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I own the Sigma 10-20mm (Original version)--it is a great lens. I agree with much of what Axl says about the lens. I sometimes use its 17-20mm reach for landscapes though, with impressive results. However, more of my landscape shots are done at longer focal lengths.
09-19-2009, 01:42 PM   #11
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QuoteOriginally posted by pentaxman Quote
I have a Sigma 10-20 and I use 10mm most of the time. When I want an ultrawide angle, 12mm is not enough. A lot of the time, I find myself trying to zoom out when I am at 10mm. After owning a 10-20, I could never go back to a lens with just 12mm. At 10feet the 10mm has a 4ft wider field of view. This is very important, particularly when you are indoors.
But often correspondingly less important outdoors, where most landscape photography is performed :-)
09-19-2009, 03:44 PM   #12
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You might also want to consider the Tamron 10-24 which is a little faster and I have had good results with.
09-19-2009, 04:35 PM   #13
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QuoteOriginally posted by interested_observer Quote
I have the 12-24 and like it very much. It is on my camera quite a bit of the time. I have also seen some pretty amazing images from the Sigma. There are 2 main differences 1) co$t and 2) 2.5 degrees in field of view. They are both about the same size and weight.

The 12-24 is 100 degrees wide with the 10-20 being 102.5. To me the additional 2.5 degrees, at this width did not matter that much.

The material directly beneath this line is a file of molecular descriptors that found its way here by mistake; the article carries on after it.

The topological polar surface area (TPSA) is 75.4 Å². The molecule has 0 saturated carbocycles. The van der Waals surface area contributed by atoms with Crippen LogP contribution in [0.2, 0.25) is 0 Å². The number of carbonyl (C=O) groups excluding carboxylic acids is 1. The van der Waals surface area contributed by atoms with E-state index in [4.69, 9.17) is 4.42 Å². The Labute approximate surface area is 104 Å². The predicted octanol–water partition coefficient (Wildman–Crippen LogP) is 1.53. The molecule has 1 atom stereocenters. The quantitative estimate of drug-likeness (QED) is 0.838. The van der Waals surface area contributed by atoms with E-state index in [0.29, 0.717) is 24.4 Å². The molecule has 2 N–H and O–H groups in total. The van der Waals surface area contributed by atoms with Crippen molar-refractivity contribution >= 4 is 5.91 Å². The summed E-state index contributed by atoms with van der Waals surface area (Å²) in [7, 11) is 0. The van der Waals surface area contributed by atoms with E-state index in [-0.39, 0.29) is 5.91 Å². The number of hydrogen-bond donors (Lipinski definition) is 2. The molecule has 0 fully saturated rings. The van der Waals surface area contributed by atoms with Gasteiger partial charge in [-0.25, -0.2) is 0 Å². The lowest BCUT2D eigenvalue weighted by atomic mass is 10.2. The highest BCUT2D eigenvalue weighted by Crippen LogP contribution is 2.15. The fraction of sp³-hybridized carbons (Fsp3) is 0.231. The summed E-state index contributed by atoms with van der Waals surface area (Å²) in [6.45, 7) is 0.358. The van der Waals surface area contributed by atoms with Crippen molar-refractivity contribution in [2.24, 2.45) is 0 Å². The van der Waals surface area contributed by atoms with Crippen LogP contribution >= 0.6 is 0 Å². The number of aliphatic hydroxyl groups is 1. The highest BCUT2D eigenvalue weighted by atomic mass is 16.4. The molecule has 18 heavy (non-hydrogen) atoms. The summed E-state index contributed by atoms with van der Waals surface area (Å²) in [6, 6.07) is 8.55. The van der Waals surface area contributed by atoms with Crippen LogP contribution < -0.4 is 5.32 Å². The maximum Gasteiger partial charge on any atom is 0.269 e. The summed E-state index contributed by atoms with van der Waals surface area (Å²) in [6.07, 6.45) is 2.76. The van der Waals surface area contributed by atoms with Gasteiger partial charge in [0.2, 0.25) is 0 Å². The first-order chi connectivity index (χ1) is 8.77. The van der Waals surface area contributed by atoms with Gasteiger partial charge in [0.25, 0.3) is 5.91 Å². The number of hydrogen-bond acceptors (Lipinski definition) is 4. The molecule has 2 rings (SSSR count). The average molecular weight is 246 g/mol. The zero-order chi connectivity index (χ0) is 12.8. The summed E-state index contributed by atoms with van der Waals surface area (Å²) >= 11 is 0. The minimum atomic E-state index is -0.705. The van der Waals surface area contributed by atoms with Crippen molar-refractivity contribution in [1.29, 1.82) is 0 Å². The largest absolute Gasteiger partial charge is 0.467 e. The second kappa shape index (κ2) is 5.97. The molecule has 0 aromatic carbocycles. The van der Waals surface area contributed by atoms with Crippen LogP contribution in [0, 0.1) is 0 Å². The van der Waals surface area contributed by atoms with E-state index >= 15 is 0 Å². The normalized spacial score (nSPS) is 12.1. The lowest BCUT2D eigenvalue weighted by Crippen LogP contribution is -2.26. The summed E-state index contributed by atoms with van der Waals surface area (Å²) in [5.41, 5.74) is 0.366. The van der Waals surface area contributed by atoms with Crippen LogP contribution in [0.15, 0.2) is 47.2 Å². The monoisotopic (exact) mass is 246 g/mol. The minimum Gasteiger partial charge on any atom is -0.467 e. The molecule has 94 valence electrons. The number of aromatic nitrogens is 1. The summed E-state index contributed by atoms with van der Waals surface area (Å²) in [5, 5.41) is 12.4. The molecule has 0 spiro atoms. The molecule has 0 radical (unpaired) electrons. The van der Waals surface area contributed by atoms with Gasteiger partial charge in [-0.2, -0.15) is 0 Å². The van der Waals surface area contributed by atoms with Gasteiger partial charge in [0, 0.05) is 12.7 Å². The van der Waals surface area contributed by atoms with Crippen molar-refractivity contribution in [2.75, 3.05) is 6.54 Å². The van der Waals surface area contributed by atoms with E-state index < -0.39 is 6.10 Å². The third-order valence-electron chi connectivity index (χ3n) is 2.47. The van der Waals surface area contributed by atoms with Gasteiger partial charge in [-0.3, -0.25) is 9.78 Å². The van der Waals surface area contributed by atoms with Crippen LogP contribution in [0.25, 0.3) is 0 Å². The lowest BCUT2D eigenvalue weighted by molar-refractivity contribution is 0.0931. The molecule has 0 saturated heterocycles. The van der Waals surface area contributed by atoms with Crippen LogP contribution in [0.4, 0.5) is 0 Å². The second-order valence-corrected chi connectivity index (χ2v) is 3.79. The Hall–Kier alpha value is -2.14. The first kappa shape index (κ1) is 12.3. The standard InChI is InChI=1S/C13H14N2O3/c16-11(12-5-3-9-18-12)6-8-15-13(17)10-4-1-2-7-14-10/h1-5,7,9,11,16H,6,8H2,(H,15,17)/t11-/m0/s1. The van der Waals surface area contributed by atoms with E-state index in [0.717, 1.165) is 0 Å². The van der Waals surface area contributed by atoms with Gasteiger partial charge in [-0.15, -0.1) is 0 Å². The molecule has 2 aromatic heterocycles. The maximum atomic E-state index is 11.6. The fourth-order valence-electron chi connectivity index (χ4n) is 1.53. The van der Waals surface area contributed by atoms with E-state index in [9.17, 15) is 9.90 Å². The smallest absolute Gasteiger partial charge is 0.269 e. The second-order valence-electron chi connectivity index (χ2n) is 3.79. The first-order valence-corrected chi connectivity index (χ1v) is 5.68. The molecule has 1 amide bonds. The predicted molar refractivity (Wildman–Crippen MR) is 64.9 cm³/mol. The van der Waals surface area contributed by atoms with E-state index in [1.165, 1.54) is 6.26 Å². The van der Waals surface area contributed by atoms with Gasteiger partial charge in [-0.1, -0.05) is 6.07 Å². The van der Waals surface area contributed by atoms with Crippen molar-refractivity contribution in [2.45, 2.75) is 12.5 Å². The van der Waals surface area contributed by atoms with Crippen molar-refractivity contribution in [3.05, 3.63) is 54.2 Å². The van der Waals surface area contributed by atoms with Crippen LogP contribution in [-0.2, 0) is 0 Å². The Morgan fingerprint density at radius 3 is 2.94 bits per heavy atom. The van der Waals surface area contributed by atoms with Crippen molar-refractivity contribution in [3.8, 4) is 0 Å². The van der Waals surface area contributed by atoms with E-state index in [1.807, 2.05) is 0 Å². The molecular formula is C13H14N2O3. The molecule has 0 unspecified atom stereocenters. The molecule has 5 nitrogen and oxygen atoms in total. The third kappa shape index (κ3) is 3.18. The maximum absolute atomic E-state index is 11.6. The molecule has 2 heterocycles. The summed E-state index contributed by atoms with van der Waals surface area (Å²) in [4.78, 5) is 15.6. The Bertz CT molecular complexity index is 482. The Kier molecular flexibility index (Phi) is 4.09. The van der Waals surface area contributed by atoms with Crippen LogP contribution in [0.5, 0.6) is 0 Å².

I almost purchased the 10-20, but held off and spent the additional funds. The images I saw from the Sigma were wonderful and had great colors. However, I just liked the Pentax colors a touch better and waited - saving more to get the 12-24.

I have the K100 and the K20, so all of my lenses are screw drive and not SDM or HSM, so that they can move from body to body.

... hope that helps...
I will chime in since I too was in similar situation about a year ago deciding on whether I should get a Sigma 10-20mm vs the pentax 12-24mm. My decision is based on this: out of the those two ranges, how often do I use 10mm and how often do I use 24mm. I felt that 24mm is my heavily used end unless I am in a tight situation where I cannot move back. The wider end would also give more distortion. Although since my K10D is an APS-C with crop factor, it is really not that wide for 12mm.